By whatknot
As others have said, the Dremel can do all the things you ask and there are oodles of bits, burs, sanders etc

A corded variety are better (IMHO) than the cordless, you will not have to be waiting for a charge up at a critical moment ;-)

A flexi shaft is priceless, so much better than holding the Dremel itself

A quick release chuck is also an extremely good item to have, not essential but makes life so much easier

Not having very deep pockets I bought a set of cheap burs off Amazon, about £6 I think, yes you can get better but they do the job

NB the Dremels are much more powerful than the cheapie variety, although the cheapies work well too
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By ED65
I wanted to add my agreement that Dremel is not the brand to buy, especially if you plan to go cordless. They are not the company they once were (and haven't been for years) and their current stuff is made in China, same as nearly everyone else's. While you can get lucky and get a good one they're not consistent, with abject failures not being unheard of. Not what you want when you're paying quite a premium for something.

Flex shafts are good, but point to note: they don't have to be run from a mini drill! Why even think about powering one from a mini drill when you could run one from a power drill just as easily, more reliably and with greater torque?

But if you think you'll be doing this a lot then go all the way to a hanging motor with flex shaft and handpiece (Foredom or similar). Oh and mustn't forget about foot-pedal control! Previous thread: new-dremel-or-alternative-t98766.html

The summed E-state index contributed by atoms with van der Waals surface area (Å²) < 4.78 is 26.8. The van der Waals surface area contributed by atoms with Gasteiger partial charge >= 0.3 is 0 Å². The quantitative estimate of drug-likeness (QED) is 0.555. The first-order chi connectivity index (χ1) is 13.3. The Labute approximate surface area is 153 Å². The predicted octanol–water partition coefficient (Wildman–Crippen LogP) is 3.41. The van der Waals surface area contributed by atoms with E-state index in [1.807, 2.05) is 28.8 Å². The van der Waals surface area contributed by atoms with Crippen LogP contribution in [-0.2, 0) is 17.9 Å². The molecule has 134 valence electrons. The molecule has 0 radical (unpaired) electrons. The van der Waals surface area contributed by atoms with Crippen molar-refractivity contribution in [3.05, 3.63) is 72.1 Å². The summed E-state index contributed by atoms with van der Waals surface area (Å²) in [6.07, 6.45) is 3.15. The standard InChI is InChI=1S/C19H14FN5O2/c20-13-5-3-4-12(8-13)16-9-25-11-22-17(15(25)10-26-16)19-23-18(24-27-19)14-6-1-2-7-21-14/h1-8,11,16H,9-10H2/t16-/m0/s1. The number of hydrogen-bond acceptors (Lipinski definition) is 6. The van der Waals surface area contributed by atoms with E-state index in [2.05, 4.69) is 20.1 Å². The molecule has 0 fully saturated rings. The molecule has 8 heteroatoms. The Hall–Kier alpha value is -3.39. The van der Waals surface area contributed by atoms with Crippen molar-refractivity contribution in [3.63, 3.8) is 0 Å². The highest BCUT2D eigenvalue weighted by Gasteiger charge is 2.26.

In terms of burrs, if you want to go with carbide then I would recommend you buy directly from China via AliExpress at a fraction of the price you'll pay from most retailers (often for the exact same product). I was actually looking at these just last night by an amazing coincidence as I came across my sets of carbide and diamond burrs when doing some tidying in the spare room over the weekend. I've used the carbide ones at 20,000 RPM on hardened tool steel without visible wear, and without a single breakage.
By whatknot
I can't imagine using a flex shaft with a standard drill, the noise would drive you insane and would be rather uncontrollable IMHO

As to avoiding Dremels, I wouldn't agree but you don't have to pay Dremel prices, my 2nd hand Dremel with full kit, bench stand, flexi, grout cutter, circle cutter and oodles of fittings cost me £40

And is far more able than the cheapies, which I also have two of
There's a lot to agree with in all the above posts, and as a Dremel (mains) user, and a user of one the Workzone (Aldi cheapo "Dremel knock off") my own experience reflects most of the above comments.